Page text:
The cultural institution of conjugal monogamy, understood as the committed union of one man and one woman, has long performed a valuable task for civil society. It connects parenting to procreation, securing both normative and practical links between children and their parents—fathers in particular. Until recently, the legal institution of marriage—the institution created by law that we call “marriage”—has always mapped directly over the cultural institution of conjugal monogamy. (Consider, for example, the legal presumption of paternity that attaches to husbands.) Thus the state encouraged the cultural institution in its important work, work that the state is on its own ill-equipped to perform. By singling out for special treatment the one relational arrangement that is capable of producing children, the law created normative and practical incentives for parents, especially fathers, to care for the children that they produced. And this was long understood to be a good thing.

Recently, two judges of the United States Court of Appeals for the Ninth Circuit became the latest in a line of narrow judicial majorities to decide that the legal institution of marriage serves society better by directing the state’s approbation toward homosexual intimacy than by connecting parenting with procreation. Like the high courts of Massachusetts, Connecticut, California, and Iowa, the Ninth Circuit panel ruled that the conjugality predicate must be struck from a state’s definition of marriage. A few other judicial decisions have reached the same result. But the progression of reasoning in these cases in particular reveals a trend that ought to concern everyone, even those who favor the result.

One of the primary functions of a judicial opinion is to explain how the court reached its holding. It is, in other words, to demonstrate that the court’s holding is not arbitrary but rather grounded in reason. The legitimacy of the judiciary rests entirely upon the authority of judicial reasoning. Courts have no armies or police forces. They command obedience only insofar as they provide reasons to obey. If judges command what they happen to prefer, rather than what in reason the law requires, then their decisions are merely personal opinions. In our democratic republic no mere opinion is vested with any more authority than any other.

Consider in this light the fact that the five prominent appellate courts listed above followed four different lines of reasoning; only the Iowa court followed a previous court’s rationale. The lack of consistency is striking. That the courts took such radically different routes to the same result suggests that it was the result that drove the reasoning. And this should concern not only proponents of conjugal marriage but also everyone who cares about the rule of law.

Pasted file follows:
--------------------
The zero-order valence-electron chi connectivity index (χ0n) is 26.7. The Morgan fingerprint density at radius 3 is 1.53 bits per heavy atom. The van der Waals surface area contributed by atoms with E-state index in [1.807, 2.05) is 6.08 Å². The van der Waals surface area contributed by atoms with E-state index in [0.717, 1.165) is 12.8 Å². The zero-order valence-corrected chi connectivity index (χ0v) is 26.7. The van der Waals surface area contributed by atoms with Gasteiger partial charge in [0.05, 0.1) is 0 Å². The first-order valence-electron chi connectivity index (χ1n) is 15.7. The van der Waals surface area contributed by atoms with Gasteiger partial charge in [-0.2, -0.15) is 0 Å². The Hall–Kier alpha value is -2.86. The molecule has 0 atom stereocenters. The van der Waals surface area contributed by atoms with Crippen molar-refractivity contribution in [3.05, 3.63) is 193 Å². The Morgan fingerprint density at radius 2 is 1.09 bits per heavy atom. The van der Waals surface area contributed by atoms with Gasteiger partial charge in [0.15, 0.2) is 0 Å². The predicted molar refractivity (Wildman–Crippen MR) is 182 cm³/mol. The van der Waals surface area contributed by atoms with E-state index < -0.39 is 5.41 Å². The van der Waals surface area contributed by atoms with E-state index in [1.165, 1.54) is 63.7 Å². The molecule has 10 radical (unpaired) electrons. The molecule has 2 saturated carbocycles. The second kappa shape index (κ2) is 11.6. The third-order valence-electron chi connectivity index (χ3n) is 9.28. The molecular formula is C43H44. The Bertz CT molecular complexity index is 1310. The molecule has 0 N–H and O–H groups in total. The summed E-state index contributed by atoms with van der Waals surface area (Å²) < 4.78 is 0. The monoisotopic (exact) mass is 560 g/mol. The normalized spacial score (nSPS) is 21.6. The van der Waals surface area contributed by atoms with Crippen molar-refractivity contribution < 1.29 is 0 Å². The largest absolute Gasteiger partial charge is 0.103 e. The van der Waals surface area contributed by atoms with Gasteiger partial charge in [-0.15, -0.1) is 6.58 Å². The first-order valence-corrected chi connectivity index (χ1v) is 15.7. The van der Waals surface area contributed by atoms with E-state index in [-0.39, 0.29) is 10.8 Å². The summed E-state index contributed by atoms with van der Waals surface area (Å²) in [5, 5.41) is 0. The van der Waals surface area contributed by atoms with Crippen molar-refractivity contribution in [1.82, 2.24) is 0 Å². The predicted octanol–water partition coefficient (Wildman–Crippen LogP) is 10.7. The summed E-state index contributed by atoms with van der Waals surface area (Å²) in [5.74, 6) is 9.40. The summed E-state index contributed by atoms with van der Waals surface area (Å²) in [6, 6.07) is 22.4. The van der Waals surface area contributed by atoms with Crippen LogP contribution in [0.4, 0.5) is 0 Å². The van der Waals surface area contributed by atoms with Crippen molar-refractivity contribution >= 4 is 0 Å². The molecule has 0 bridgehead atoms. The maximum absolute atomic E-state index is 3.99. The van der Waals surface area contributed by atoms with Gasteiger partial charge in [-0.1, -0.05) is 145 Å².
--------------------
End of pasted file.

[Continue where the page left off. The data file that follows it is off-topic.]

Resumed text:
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In late 2003 and early 2004 the Massachusetts Supreme Judicial Court issued a pair of landmark decisions on marriage. In its first decision, Goodridge v. Department of Public Health, a one-vote majority of the court declared that the conjugal definition of marriage violated the state constitution. In its second decision, Opinions of the Justices to the Senate, the court ruled that extending all of the rights and privileges of marriage to same-sex couples—but not the name “marriage” itself—would not be sufficient to cure the constitutional defect. Only by declaring in law that same-sex relationships are the same as conjugal relationships could the state satisfy the demands of equal protection. (The court thus helpfully demonstrated that the creation of same-sex marriage is not about equal rights, and is not a morally neutral project). The court conceded that procreation is an “unbridgeable difference between same-sex and opposite-sex couples.” But the majority nevertheless insisted that the link between marriage and procreation is not a rational basis for conjugal marriage laws. The court found no suspect or quasi-suspect classifications involved, and declared no new-found fundamental rights. It simply ruled that conjugal marriage is irrational.

In May 2008 a simple majority of the California Supreme Court struck down a statutory scheme that retained the historical, conjugal definition of marriage and opened to same-sex couples a new institution, the domestic partnership, with all of the rights and benefits of marriage. Apparently not willing to declare the institution of conjugal marriage irrational, as the Massachusetts high court had done, the California Supreme Court took a different route. Observing that the term “marriage” is “unreservedly approved and favored by the community,” the court found in the California constitution a fundamental right to have the relationship of one’s choice called “marriage.” Inexplicably, the court seemed to assume that this right extended only to same-sex relationships, not to other relationships for which California citizens might seek the state’s approval, such as polygamy.